So Presidential brother Ibrahim Mahama was able to get our Local Government Ministry to allocate equipment to him to ensure that he could drain the long suffering Korle Lagoon and brand the equipment as he deemed fit, with no contract signed, just a good faith account of how he alone can fix the drainage system in Accra.

There was a little sign of things to come from his rare public interview, when he broadcast the reason why we should not be here in Ghana, when an American CONTI company should be given the contract to fix Accra.

And you know what? I agree with him. I would like a Ghanaian company to fix the drains and remove the silt everywhere. I just think that sometimes we are just too blatant with theft and annexing that which belongs to the people of this country.

We might get at the Auditor General, who is dragging its feet to implement the disallowance and surcharges, which we have tasked him to do via OccupyGhana through to the law courts.

We hear he (auditor general) is struggling to complete his constitutional responsibilities in delivering reports to Parliament. In Ghana parlance this means his allocation for cash has not arrived from the Ministry of Numerology. Or is it Palmistry? Sleight of Mr. Terkper’s pen.

So here is why I am saying we are either being hoodwinked or the finance minister is confused. I am referencing paragraphs from the 29 page statement of the mid-year review on 21st July 2015, for those who specialize in nitpicking.

You cannot in one breath say the economy is achieving fiscal stability since we joined the IMF program, (7,9). In para 12, the IMF did a review after 3 months and was satisfied that the program was on track. In para 38, fiscal performance indicates that reform measures being implemented has improved significantly but the cedi depreciated and contributed to inflation.

In para 39, seasonal depreciation of the cedi has begun to reverse in response to significant inflows and measures introduced. That means it is not seasonal but an injection, which we all know is the supposed $20million a day debacle.

GDP growth rates have all now changed to favor the Government figures, some from a negative to a complete positive turn. And this is because the Ghana Statistical Service has revised its methodology.

I will go and see them, try to understand how methods can change growth so drastically. I am puzzled that Q12015 now grew 4.7% instead of -3.8% when compared to Q12014. Even agriculture has reversed the declining growth and turned around to grow 7.4%.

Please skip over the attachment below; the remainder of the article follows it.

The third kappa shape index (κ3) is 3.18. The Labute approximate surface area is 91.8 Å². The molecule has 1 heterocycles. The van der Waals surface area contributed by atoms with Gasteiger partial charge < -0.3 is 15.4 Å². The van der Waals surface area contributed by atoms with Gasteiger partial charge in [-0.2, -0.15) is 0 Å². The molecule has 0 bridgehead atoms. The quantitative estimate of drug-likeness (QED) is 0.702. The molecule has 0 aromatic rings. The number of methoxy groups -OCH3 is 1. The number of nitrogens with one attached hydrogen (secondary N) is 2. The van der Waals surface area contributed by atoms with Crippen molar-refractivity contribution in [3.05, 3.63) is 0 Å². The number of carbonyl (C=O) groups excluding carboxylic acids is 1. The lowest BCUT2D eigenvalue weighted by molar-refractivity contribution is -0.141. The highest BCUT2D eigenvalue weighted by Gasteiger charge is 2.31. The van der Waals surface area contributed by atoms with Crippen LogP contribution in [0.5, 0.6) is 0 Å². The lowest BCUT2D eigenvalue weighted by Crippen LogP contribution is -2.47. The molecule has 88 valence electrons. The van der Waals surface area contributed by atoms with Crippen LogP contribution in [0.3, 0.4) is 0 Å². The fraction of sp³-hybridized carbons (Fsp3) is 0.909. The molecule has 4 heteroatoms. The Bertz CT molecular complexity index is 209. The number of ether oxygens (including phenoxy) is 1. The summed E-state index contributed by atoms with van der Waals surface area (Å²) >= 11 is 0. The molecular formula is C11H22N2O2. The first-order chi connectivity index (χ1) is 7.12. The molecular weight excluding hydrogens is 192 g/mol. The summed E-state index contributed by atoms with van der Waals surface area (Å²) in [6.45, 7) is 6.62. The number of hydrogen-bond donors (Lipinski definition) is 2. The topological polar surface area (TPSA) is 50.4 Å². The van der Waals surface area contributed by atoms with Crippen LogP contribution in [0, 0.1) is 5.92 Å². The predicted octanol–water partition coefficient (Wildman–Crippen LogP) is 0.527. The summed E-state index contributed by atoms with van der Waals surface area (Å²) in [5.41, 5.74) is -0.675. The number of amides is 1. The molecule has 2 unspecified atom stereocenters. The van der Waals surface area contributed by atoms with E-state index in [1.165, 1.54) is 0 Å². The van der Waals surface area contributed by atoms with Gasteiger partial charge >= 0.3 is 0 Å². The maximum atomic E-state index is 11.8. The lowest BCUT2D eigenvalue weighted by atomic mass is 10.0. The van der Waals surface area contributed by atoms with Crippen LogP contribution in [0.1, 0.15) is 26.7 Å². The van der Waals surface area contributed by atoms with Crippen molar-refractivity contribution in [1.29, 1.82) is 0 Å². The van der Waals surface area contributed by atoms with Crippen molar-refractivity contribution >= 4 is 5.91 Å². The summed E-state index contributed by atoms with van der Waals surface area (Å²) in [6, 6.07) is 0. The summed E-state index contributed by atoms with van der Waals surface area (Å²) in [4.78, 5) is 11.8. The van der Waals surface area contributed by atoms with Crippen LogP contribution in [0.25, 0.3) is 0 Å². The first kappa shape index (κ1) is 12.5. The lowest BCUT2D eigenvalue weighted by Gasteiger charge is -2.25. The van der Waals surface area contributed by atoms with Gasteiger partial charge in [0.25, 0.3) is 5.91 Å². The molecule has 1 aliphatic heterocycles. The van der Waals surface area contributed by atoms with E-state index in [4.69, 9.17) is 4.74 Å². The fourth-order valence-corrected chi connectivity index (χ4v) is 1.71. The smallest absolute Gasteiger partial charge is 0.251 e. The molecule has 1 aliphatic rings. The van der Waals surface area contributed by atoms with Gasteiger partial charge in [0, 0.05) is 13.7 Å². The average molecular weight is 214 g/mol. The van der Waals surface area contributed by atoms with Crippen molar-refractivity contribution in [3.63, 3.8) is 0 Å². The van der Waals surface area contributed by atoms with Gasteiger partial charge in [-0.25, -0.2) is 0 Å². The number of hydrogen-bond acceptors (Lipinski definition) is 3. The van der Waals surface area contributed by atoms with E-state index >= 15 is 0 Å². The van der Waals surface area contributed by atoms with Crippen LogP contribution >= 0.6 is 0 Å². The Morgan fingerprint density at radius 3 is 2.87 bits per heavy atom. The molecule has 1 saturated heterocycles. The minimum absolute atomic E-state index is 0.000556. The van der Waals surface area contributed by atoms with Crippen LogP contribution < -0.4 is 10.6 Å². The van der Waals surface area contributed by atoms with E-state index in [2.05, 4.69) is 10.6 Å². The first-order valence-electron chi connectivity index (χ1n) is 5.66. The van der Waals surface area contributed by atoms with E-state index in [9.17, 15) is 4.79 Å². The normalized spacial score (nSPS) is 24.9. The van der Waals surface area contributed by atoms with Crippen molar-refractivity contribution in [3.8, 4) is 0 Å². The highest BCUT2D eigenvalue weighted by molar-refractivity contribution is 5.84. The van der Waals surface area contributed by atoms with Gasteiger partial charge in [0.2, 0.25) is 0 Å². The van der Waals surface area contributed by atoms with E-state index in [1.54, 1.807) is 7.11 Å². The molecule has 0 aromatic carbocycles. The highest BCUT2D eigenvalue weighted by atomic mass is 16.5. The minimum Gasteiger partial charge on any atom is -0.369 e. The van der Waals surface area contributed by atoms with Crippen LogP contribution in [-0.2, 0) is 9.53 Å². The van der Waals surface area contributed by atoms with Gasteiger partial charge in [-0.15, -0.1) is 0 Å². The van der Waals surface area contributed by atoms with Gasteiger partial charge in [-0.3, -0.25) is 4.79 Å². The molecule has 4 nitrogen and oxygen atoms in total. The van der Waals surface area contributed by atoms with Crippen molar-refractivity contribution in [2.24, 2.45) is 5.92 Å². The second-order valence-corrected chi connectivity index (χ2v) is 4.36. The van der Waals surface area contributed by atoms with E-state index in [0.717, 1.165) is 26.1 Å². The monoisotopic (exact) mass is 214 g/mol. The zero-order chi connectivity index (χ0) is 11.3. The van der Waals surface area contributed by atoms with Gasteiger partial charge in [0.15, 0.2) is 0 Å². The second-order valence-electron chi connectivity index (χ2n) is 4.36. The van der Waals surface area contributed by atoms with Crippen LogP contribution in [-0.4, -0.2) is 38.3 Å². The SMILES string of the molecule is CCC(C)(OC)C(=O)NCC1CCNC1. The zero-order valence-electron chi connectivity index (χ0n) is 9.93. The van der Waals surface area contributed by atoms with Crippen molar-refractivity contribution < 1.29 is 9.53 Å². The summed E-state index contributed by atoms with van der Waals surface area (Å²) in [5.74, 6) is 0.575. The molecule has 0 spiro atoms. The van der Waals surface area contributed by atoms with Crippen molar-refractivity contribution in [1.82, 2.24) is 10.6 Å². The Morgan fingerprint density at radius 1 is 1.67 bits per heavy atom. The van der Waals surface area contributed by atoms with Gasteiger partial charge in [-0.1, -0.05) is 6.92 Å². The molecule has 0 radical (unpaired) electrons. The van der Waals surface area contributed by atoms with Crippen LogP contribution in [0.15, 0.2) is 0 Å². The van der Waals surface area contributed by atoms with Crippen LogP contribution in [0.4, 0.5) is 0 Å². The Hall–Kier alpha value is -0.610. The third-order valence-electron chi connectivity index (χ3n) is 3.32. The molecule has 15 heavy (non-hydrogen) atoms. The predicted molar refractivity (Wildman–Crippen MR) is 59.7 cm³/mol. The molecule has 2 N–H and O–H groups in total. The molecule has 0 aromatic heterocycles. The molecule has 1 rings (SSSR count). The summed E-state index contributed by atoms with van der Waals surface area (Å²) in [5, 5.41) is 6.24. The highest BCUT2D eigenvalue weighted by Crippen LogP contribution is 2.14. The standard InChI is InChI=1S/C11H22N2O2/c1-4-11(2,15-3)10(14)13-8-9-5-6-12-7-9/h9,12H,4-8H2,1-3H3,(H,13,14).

In para 44, we now have a new “stabilisation-to-growth” policy, which was launched in 2013 under the Home Grown Policy. Never heard it until now, but I could be a little ignorant of these policies.

In para 45, inflation rears its head and exchange rates, utilities and transport costs take the blame. Yet earlier in para 7, we had control of all these spending and especially subsidy issues.

In para 47, the BoG maintained tight monetary policy to deal with high inflation and depreciation of the currency. Well duh, I am not sure we achieved anything with this policy. Cedi depreciated considerably and inflation increased consistently.

Let me wrap up now, because this can get boring if you are not a numbers person.

Despite all this good news and progress in fiscal and monetary policy, Overall GDP growth has been revised down from 3.9% to 3.5%. End-year inflation, with all the BoG tightening policies, is moving from 11.5% to 13.7% and the budget deficit will now show 7.3% of GDP instead of 6.5%.

But we need more money to execute the programs outlined in the budget. GHc866million. The debt to GDP ratio is calculated at 67.53%. But 90billion divided by 115billion (our current GDP figure per the GSS) gives you 78%. And this is only on borrowing. Add other liabilities and we could be close to 120%.

On 24th July, the exchange rate as per the Bank of Ghana website was ghc3.2906=$ (3rd July=4.0217, 10th July=3.4613, 17th July=3.2360). Gradual upward creep? From the site that quotes the lowest exchange rate in the country.

Ghana, Aha a yε din papa. Alius atrox week advenio. Another terrible week to come!